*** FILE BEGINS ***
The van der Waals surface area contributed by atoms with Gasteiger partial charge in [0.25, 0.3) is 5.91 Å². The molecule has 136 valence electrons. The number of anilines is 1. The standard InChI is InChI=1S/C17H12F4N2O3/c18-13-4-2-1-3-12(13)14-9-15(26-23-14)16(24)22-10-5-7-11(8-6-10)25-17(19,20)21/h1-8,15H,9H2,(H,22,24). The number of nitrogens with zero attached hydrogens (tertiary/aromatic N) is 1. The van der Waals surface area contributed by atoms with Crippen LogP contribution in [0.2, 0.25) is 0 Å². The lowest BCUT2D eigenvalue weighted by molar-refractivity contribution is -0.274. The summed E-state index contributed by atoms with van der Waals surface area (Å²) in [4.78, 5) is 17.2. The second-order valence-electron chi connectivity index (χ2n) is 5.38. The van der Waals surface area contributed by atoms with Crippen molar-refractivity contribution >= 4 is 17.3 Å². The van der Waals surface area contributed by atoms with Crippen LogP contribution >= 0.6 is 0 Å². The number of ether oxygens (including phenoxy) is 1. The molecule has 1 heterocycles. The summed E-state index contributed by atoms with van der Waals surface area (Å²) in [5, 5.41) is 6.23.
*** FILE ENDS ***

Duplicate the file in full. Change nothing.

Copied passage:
The van der Waals surface area contributed by atoms with Gasteiger partial charge in [0.25, 0.3) is 5.91 Å². The molecule has 136 valence electrons. The number of anilines is 1. The standard InChI is InChI=1S/C17H12F4N2O3/c18-13-4-2-1-3-12(13)14-9-15(26-23-14)16(24)22-10-5-7-11(8-6-10)25-17(19,20)21/h1-8,15H,9H2,(H,22,24). The number of nitrogens with zero attached hydrogens (tertiary/aromatic N) is 1. The van der Waals surface area contributed by atoms with Crippen LogP contribution in [0.2, 0.25) is 0 Å². The lowest BCUT2D eigenvalue weighted by molar-refractivity contribution is -0.274. The summed E-state index contributed by atoms with van der Waals surface area (Å²) in [4.78, 5) is 17.2. The second-order valence-electron chi connectivity index (χ2n) is 5.38. The van der Waals surface area contributed by atoms with Crippen molar-refractivity contribution >= 4 is 17.3 Å². The van der Waals surface area contributed by atoms with Crippen LogP contribution >= 0.6 is 0 Å². The number of ether oxygens (including phenoxy) is 1. The molecule has 1 heterocycles. The summed E-state index contributed by atoms with van der Waals surface area (Å²) in [5, 5.41) is 6.23.